What can we do in a world where nothing is certain, save our own, eventual demise? Utilizing Buddhist wisdom, Pema Chodron charts a serene course through the chaos of modern life, with all its dread uncertainties, despair, and fear.
Chodron’s When Things Fall Apart is a reflective, and fundamentally optimistic look at how right mindfulness–seventh of the eightfold paths—can lead us toward true happiness. By attending to ourselves and our emotional reactions—by facing, rather than repressing, our “negative” emotions—we grow to transcend them in all their distracting gaudiness. Once we transcending our most pressing concerns we begin to truly live inside the moments of our lives. Our right living will encourages others, bringing harmony to our lives even in our darkest depths.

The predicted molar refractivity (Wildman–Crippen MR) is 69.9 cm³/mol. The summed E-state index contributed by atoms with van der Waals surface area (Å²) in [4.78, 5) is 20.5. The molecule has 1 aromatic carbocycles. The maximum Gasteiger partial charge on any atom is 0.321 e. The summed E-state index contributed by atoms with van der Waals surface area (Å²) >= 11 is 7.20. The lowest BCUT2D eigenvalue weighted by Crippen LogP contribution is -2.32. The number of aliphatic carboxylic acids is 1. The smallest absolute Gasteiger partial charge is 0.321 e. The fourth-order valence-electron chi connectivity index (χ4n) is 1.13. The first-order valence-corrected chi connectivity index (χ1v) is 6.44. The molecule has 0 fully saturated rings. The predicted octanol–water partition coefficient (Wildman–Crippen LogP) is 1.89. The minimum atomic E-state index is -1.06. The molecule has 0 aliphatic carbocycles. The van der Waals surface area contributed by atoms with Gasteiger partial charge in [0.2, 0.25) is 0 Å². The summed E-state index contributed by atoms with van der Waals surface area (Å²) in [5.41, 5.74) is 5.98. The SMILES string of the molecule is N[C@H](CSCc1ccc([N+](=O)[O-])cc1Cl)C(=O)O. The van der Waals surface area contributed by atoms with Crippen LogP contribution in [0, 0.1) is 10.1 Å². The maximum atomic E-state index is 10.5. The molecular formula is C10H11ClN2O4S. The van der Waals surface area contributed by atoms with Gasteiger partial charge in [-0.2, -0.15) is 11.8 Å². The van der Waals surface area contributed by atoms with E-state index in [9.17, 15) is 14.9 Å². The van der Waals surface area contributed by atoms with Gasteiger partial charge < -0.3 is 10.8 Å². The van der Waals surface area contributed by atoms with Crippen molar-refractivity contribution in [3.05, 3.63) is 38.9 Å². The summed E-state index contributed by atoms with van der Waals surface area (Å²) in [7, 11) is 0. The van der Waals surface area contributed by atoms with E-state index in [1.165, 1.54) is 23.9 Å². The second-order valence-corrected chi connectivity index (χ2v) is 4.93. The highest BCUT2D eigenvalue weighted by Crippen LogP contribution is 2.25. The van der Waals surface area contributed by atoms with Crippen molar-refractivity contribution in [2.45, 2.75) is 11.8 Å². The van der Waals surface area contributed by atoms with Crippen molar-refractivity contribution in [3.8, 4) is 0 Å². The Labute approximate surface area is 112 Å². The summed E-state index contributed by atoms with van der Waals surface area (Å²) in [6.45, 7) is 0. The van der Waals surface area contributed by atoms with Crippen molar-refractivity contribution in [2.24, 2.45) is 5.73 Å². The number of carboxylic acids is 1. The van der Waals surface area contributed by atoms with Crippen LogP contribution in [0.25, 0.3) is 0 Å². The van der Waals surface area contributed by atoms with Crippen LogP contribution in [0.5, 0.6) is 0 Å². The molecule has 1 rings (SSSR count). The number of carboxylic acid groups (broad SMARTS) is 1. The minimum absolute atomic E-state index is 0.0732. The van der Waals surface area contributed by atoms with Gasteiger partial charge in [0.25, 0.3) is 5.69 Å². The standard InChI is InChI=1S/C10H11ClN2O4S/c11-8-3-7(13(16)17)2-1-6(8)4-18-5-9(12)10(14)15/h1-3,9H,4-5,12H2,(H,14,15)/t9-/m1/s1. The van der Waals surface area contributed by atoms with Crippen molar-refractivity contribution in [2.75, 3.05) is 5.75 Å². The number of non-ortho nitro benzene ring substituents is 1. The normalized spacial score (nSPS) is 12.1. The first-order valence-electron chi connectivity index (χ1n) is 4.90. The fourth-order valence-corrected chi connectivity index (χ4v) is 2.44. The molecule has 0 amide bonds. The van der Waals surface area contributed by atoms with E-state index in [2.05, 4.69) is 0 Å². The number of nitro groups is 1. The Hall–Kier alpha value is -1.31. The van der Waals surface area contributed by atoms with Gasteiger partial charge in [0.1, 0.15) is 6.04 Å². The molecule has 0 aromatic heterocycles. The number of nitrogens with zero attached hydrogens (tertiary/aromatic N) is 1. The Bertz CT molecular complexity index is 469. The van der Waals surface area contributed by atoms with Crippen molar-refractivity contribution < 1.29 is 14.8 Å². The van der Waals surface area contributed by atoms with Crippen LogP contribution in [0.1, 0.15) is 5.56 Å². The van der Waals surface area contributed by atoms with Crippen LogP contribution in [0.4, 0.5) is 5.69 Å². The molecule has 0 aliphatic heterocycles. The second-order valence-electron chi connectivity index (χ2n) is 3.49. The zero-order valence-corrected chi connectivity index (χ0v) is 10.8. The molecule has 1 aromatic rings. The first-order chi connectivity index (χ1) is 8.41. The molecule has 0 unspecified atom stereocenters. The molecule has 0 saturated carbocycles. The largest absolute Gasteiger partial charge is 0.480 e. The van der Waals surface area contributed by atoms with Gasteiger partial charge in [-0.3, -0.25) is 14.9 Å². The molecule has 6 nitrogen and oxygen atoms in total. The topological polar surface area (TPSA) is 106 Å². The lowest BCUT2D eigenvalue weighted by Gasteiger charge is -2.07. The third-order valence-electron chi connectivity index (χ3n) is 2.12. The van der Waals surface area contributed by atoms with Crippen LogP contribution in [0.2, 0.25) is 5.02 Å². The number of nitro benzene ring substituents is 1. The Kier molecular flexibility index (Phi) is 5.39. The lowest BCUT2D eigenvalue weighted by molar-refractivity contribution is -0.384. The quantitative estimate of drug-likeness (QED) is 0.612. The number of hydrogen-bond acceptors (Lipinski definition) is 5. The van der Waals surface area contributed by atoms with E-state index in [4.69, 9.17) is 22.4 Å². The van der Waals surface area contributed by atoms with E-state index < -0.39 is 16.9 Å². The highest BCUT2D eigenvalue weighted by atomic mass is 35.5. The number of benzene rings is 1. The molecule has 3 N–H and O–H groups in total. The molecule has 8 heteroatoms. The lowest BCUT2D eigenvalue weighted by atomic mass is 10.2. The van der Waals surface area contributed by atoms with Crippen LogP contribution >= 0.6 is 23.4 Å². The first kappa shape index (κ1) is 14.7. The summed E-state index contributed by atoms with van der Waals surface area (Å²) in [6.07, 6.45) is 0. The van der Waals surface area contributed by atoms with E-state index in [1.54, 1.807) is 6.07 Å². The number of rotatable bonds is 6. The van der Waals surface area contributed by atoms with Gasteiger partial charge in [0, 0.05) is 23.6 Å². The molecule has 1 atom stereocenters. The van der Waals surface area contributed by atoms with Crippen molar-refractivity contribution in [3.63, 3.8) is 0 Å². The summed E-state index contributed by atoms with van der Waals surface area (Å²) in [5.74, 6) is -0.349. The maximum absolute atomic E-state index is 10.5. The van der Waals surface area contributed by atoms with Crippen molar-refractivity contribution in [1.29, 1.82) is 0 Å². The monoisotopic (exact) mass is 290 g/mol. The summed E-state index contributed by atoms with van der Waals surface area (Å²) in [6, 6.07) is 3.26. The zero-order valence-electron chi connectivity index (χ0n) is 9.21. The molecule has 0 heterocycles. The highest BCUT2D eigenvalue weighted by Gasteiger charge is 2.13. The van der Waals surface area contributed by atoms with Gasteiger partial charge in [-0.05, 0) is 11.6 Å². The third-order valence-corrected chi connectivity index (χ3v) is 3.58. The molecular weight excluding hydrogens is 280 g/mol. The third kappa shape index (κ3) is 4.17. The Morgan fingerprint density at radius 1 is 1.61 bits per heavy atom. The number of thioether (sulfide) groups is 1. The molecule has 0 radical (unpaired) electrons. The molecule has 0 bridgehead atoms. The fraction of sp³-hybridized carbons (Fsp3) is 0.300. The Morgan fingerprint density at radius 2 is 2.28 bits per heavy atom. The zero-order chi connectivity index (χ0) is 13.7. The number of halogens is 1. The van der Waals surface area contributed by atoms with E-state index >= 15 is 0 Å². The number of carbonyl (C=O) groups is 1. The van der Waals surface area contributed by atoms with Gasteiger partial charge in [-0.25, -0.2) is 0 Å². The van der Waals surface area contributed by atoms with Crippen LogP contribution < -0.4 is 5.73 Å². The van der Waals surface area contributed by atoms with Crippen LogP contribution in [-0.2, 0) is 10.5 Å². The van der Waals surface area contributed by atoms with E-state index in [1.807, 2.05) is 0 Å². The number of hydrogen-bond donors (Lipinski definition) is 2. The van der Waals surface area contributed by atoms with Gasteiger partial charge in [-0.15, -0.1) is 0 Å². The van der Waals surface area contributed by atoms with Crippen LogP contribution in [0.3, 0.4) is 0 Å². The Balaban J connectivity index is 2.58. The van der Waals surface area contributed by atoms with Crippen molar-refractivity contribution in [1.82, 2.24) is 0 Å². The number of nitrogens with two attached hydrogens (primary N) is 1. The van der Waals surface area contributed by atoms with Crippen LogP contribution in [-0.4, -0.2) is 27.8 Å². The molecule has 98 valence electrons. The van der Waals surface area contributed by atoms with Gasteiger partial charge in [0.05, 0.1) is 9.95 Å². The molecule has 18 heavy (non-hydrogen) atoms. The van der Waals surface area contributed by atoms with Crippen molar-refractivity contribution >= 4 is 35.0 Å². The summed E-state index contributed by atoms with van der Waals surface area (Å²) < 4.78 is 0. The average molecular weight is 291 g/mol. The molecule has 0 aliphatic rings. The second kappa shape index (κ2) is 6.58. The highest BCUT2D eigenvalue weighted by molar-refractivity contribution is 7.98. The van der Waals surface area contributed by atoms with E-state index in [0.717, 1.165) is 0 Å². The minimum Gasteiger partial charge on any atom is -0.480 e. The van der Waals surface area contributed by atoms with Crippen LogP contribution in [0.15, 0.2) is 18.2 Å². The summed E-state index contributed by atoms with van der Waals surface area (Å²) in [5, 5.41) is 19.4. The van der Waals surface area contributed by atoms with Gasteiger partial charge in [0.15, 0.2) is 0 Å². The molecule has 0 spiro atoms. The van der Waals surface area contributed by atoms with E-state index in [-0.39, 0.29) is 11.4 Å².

Facing fear is, for Chodron, courage. Courage cultivates wisdom. Wisdom brings compassion, and compassion, for Chodron, is the cleanest-burning fuel available for any engine of social change. By weaving micro- and macrocosmic concerns together, Chodron acknowledges that neither is independent of the other. Her message is one of inclusion—that we must include ourselves in the world. Though she advocates self-awareness, Chodron never advocates self-absorption, pulling instead for universal compassion and loving-kindness toward all things, including ourselves. By accepting ourselves, and our inescapable suffering, with courage, curiosity and compassion, we accept the greatest gift life has to give us–happiness.
With twenty-two chapters culled from four talks delivered between 1987 and 1994, Chodron provides a book as calm and comforting as her meditation techniques.